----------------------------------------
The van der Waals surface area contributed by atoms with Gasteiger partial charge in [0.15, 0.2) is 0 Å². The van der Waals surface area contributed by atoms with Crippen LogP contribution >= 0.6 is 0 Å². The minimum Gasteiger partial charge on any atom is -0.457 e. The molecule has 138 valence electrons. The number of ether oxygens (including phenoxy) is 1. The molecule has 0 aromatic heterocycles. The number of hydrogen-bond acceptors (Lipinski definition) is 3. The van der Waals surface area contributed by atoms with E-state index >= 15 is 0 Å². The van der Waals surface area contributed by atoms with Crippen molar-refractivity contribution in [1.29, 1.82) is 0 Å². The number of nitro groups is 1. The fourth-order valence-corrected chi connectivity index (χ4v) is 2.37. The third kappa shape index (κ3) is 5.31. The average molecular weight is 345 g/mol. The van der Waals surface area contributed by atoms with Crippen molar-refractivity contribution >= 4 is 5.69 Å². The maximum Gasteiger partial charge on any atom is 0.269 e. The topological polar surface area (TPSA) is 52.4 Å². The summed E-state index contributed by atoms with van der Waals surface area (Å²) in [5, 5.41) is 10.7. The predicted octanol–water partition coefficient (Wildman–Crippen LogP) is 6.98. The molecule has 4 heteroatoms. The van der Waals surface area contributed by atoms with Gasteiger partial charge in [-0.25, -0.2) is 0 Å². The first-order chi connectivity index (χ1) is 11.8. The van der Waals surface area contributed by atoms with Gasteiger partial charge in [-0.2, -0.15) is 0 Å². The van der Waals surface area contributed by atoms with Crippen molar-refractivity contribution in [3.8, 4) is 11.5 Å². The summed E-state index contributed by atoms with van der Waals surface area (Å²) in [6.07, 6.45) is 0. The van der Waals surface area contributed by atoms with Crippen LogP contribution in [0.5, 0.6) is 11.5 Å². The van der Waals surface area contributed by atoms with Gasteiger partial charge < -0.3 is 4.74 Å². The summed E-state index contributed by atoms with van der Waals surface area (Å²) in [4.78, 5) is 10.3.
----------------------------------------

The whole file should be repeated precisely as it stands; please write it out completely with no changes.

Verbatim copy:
The van der Waals surface area contributed by atoms with Gasteiger partial charge in [0.15, 0.2) is 0 Å². The van der Waals surface area contributed by atoms with Crippen LogP contribution >= 0.6 is 0 Å². The minimum Gasteiger partial charge on any atom is -0.457 e. The molecule has 138 valence electrons. The number of ether oxygens (including phenoxy) is 1. The molecule has 0 aromatic heterocycles. The number of hydrogen-bond acceptors (Lipinski definition) is 3. The van der Waals surface area contributed by atoms with E-state index >= 15 is 0 Å². The van der Waals surface area contributed by atoms with Crippen molar-refractivity contribution in [1.29, 1.82) is 0 Å². The number of nitro groups is 1. The fourth-order valence-corrected chi connectivity index (χ4v) is 2.37. The third kappa shape index (κ3) is 5.31. The average molecular weight is 345 g/mol. The van der Waals surface area contributed by atoms with Crippen molar-refractivity contribution >= 4 is 5.69 Å². The maximum Gasteiger partial charge on any atom is 0.269 e. The topological polar surface area (TPSA) is 52.4 Å². The summed E-state index contributed by atoms with van der Waals surface area (Å²) in [5, 5.41) is 10.7. The predicted octanol–water partition coefficient (Wildman–Crippen LogP) is 6.98. The molecule has 4 heteroatoms. The van der Waals surface area contributed by atoms with Gasteiger partial charge in [-0.25, -0.2) is 0 Å². The first-order chi connectivity index (χ1) is 11.8. The van der Waals surface area contributed by atoms with Gasteiger partial charge in [-0.2, -0.15) is 0 Å². The van der Waals surface area contributed by atoms with Crippen molar-refractivity contribution in [3.8, 4) is 11.5 Å². The summed E-state index contributed by atoms with van der Waals surface area (Å²) in [6.07, 6.45) is 0. The van der Waals surface area contributed by atoms with Crippen LogP contribution in [0.5, 0.6) is 11.5 Å². The van der Waals surface area contributed by atoms with Gasteiger partial charge < -0.3 is 4.74 Å². The summed E-state index contributed by atoms with van der Waals surface area (Å²) in [4.78, 5) is 10.3.